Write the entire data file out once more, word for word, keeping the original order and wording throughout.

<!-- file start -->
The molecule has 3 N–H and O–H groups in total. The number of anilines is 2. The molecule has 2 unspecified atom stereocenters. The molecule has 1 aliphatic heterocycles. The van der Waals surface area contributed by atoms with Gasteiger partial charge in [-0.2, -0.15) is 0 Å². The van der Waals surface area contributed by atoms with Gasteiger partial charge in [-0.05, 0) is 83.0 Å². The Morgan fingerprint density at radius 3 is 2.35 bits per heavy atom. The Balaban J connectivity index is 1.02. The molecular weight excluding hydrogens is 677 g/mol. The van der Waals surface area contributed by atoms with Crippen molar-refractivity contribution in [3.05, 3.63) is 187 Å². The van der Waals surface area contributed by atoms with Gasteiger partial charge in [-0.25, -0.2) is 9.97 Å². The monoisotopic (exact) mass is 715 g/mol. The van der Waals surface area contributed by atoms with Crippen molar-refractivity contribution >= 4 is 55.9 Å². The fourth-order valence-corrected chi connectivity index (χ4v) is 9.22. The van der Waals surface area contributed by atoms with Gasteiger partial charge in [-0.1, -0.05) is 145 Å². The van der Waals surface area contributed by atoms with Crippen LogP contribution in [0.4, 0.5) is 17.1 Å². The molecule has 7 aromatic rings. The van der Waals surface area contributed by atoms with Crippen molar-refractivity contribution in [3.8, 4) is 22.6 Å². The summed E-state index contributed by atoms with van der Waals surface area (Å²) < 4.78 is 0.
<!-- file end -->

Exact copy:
The molecule has 3 N–H and O–H groups in total. The number of anilines is 2. The molecule has 2 unspecified atom stereocenters. The molecule has 1 aliphatic heterocycles. The van der Waals surface area contributed by atoms with Gasteiger partial charge in [-0.2, -0.15) is 0 Å². The van der Waals surface area contributed by atoms with Gasteiger partial charge in [-0.05, 0) is 83.0 Å². The Morgan fingerprint density at radius 3 is 2.35 bits per heavy atom. The Balaban J connectivity index is 1.02. The molecular weight excluding hydrogens is 677 g/mol. The van der Waals surface area contributed by atoms with Crippen molar-refractivity contribution in [3.05, 3.63) is 187 Å². The van der Waals surface area contributed by atoms with Gasteiger partial charge in [-0.25, -0.2) is 9.97 Å². The monoisotopic (exact) mass is 715 g/mol. The van der Waals surface area contributed by atoms with Crippen molar-refractivity contribution >= 4 is 55.9 Å². The fourth-order valence-corrected chi connectivity index (χ4v) is 9.22. The van der Waals surface area contributed by atoms with Gasteiger partial charge in [-0.1, -0.05) is 145 Å². The van der Waals surface area contributed by atoms with Crippen LogP contribution in [0.4, 0.5) is 17.1 Å². The molecule has 7 aromatic rings. The van der Waals surface area contributed by atoms with Crippen molar-refractivity contribution in [3.8, 4) is 22.6 Å². The summed E-state index contributed by atoms with van der Waals surface area (Å²) < 4.78 is 0.